Joint Forces Command Faces the Military's Future
By Jim Garamone
American Forces Press Service
NORFOLK, Va., Oct. 8, 1999 It was an old tradition for a new command. Adm. Harold Gehman cased the colors of U.S. Atlantic Command during ceremonies here Oct. 7 and presented them to Defense Secretary William S. Cohen. Cohen in turn unfurled the colors of the U.S. Joint Forces Command and presented them to Gehman.
But the ceremony was more than a change of names and flags.
"The challenge today is nothing less than to build a new and even stronger American military, one that is refined and reshaped to face the challenges of the 21st century," Cohen said. "That's why we're here today."
Also speaking at the ceremony was Army Gen. Henry Shelton, chairman of the Joint Chiefs of Staff. Shelton's revised Unified Command Plan, signed by the president Sept. 29, was responsible for the reflagging.
Joint Forces Command inherits Atlantic Command's traditions. First activated by President Harry Truman, the command's early missions included protecting the North Atlantic sea lanes and directing military operations during the Cuban Missile Crisis of 1962. In 1993, the command picked up the added responsibility of training, integrating and providing forces to the other geographical commands. More recently, Atlantic Command was responsible for military operations in Haiti.
"After the Berlin Wall was hacked and bulldozed down, this command began to transform, becoming the home and the hallmark of joint training and operations," Cohen said. "Today we are recognizing the proven strength of the past as we create this command anew.
"In so doing, we are realizing a key step toward fulfilling our Joint Vision 2010 -- a military made even more effective and efficient by harnessing the strengths into one coherent fighting force," he continued. "Indeed, today we're mapping out for this new command a mission that is not only regional and functional, but a mission to realize this military's full potential."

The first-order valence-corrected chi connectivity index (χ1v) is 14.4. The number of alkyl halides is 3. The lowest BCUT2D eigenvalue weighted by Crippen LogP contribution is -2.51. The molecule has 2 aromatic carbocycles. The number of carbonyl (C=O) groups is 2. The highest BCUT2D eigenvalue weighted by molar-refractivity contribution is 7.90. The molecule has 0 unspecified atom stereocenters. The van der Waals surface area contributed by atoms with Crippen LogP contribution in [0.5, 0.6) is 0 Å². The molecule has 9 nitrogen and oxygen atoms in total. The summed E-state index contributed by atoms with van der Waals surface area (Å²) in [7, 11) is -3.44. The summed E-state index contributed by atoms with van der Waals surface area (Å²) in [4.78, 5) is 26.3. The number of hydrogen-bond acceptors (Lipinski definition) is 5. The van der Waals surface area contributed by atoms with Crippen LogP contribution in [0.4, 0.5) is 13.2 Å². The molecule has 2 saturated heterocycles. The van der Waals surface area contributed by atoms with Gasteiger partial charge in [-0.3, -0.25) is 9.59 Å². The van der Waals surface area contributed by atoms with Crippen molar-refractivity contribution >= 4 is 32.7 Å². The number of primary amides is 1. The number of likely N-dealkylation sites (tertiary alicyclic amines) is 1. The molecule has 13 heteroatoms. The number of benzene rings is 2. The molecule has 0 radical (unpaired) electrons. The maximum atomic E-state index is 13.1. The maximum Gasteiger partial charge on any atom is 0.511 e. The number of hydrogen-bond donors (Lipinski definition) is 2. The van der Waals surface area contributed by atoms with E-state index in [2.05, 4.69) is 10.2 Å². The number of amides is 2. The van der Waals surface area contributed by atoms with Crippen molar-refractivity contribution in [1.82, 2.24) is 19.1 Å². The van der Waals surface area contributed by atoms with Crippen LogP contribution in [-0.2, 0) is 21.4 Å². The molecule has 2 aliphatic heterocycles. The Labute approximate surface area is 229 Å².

Gehman said Joint Forces Command would lead the U.S. military into the 21st century, that the command's area of responsibility is literally "the future." In addition, he said, the command will continue and expand on the work of Atlantic Command. All the services have robust programs looking to the future, and it will be Joint Forces Command that takes those programs and fits them into the overall defense posture, he said.
"The joint world is a small part of the overall experimentation and requirements process, but the joint piece is critical," Gehman said. "It's the joint piece that binds it all together."
Shelton asked the audience to imagine what military planners would have written 100 years ago. "If they had been asked to develop a [unified command plan] '99 -- in this case 1899 -- what strategic conclusions would they have drawn?" he asked.
"Would they have foreseen that within a generation the greatest war in history would break out? Would they have been able to foresee that in a single short career the emergence of the airplane, the tank, the submarine, the wireless radio -- systems that basically would transform the field of human conflict forever?
"Would they have embraced new technologies or ideas to meet emerging threats?" he continued. "Or would they use that same technology to invent a better horse, a better observation balloon or a better bayonet?"
Shelton said the tragedy of World War I was the inability of military leaders then to grasp change. He said today's military leaders must learn from that mistake. He said the United States must be alert to new perils and embrace new ideas.
"If we don't have the courage to change, if we allow our expertise in the present to blind us to the possibilities of the future, then we will miss the dramatic changes happening around us," he said. "Simply stated, we cannot defeat tomorrow's enemies with yesterday's weapons. We cannot win tomorrow's wars with yesterday's ideas."
Cohen said the United States looks to Joint Forces Command "to embrace your new mission to prepare for the future: To spell out the doctrine and refine the tactics that are going to guide and unite an increasingly joint warfighting force, to shape and educate and train so we will prepare that total force for this new art of warfare, to style and sustain the weapons and systems of the future, and to support domestic agencies in the event of an attack on American soil.
"This ceremony, this new command, signifies America's commitment that we will not simply stand as we have down the decades," Cohen said. "Our arms, as well as the eyes, must look to the future."